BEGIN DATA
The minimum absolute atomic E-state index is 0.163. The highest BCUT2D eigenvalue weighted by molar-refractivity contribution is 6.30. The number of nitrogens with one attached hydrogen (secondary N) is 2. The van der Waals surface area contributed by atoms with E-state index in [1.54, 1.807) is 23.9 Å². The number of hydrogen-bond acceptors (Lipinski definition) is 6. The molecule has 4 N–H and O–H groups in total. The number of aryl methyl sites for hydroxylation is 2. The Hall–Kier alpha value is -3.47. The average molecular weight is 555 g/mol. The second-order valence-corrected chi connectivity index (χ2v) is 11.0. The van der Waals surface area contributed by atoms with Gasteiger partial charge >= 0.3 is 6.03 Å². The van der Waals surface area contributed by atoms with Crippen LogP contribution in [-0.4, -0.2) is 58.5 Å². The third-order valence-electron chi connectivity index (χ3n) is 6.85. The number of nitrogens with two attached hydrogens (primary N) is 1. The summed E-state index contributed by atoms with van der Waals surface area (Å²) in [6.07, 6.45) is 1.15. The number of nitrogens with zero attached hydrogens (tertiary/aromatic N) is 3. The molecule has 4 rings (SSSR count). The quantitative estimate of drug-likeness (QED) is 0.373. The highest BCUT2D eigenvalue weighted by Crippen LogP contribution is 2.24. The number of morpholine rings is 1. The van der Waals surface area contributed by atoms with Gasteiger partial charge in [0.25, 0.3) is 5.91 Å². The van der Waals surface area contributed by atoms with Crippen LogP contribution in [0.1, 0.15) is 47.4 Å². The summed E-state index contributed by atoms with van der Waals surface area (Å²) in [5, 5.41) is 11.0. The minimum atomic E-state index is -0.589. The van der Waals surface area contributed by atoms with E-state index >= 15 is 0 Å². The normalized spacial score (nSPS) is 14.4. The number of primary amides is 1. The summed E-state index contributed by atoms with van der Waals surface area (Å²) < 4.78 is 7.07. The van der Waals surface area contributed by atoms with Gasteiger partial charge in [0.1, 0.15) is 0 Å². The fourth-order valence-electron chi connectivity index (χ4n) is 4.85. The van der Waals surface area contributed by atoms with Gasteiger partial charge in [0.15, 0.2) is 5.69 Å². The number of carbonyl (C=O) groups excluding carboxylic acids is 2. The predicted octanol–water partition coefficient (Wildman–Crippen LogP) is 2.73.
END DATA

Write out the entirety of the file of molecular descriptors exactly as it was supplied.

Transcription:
The minimum absolute atomic E-state index is 0.163. The highest BCUT2D eigenvalue weighted by molar-refractivity contribution is 6.30. The number of nitrogens with one attached hydrogen (secondary N) is 2. The van der Waals surface area contributed by atoms with E-state index in [1.54, 1.807) is 23.9 Å². The number of hydrogen-bond acceptors (Lipinski definition) is 6. The molecule has 4 N–H and O–H groups in total. The number of aryl methyl sites for hydroxylation is 2. The Hall–Kier alpha value is -3.47. The average molecular weight is 555 g/mol. The second-order valence-corrected chi connectivity index (χ2v) is 11.0. The van der Waals surface area contributed by atoms with Gasteiger partial charge >= 0.3 is 6.03 Å². The van der Waals surface area contributed by atoms with Crippen LogP contribution in [-0.4, -0.2) is 58.5 Å². The third-order valence-electron chi connectivity index (χ3n) is 6.85. The number of nitrogens with two attached hydrogens (primary N) is 1. The summed E-state index contributed by atoms with van der Waals surface area (Å²) in [6.07, 6.45) is 1.15. The number of nitrogens with zero attached hydrogens (tertiary/aromatic N) is 3. The molecule has 4 rings (SSSR count). The quantitative estimate of drug-likeness (QED) is 0.373. The highest BCUT2D eigenvalue weighted by Crippen LogP contribution is 2.24. The number of morpholine rings is 1. The van der Waals surface area contributed by atoms with Gasteiger partial charge in [0.25, 0.3) is 5.91 Å². The van der Waals surface area contributed by atoms with Crippen LogP contribution in [0.1, 0.15) is 47.4 Å². The summed E-state index contributed by atoms with van der Waals surface area (Å²) in [5, 5.41) is 11.0. The minimum atomic E-state index is -0.589. The van der Waals surface area contributed by atoms with E-state index >= 15 is 0 Å². The normalized spacial score (nSPS) is 14.4. The number of primary amides is 1. The summed E-state index contributed by atoms with van der Waals surface area (Å²) < 4.78 is 7.07. The van der Waals surface area contributed by atoms with Gasteiger partial charge in [0.1, 0.15) is 0 Å². The fourth-order valence-electron chi connectivity index (χ4n) is 4.85. The van der Waals surface area contributed by atoms with Gasteiger partial charge in [0.15, 0.2) is 5.69 Å². The number of carbonyl (C=O) groups excluding carboxylic acids is 2. The predicted octanol–water partition coefficient (Wildman–Crippen LogP) is 2.73.